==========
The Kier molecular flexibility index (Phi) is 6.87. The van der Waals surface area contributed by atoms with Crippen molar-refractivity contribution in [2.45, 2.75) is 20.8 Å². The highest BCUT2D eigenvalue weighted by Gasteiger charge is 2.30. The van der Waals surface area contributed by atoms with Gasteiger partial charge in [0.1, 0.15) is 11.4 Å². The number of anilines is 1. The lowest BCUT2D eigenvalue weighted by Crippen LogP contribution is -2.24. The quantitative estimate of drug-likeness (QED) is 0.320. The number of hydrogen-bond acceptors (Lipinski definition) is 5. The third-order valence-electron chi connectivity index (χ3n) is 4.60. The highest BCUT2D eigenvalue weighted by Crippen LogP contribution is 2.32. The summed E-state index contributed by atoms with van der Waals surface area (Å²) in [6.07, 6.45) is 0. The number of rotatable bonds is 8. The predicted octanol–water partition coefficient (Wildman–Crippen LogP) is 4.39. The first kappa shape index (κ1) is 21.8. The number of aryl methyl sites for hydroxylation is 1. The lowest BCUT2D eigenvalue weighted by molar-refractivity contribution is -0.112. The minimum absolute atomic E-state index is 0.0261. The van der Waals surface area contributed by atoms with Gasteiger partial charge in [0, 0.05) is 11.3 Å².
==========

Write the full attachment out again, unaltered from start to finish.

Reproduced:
The Kier molecular flexibility index (Phi) is 6.87. The van der Waals surface area contributed by atoms with Crippen molar-refractivity contribution in [2.45, 2.75) is 20.8 Å². The highest BCUT2D eigenvalue weighted by Gasteiger charge is 2.30. The van der Waals surface area contributed by atoms with Gasteiger partial charge in [0.1, 0.15) is 11.4 Å². The number of anilines is 1. The lowest BCUT2D eigenvalue weighted by Crippen LogP contribution is -2.24. The quantitative estimate of drug-likeness (QED) is 0.320. The number of hydrogen-bond acceptors (Lipinski definition) is 5. The third-order valence-electron chi connectivity index (χ3n) is 4.60. The highest BCUT2D eigenvalue weighted by Crippen LogP contribution is 2.32. The summed E-state index contributed by atoms with van der Waals surface area (Å²) in [6.07, 6.45) is 0. The number of rotatable bonds is 8. The predicted octanol–water partition coefficient (Wildman–Crippen LogP) is 4.39. The first kappa shape index (κ1) is 21.8. The number of aryl methyl sites for hydroxylation is 1. The lowest BCUT2D eigenvalue weighted by molar-refractivity contribution is -0.112. The minimum absolute atomic E-state index is 0.0261. The van der Waals surface area contributed by atoms with Gasteiger partial charge in [0, 0.05) is 11.3 Å².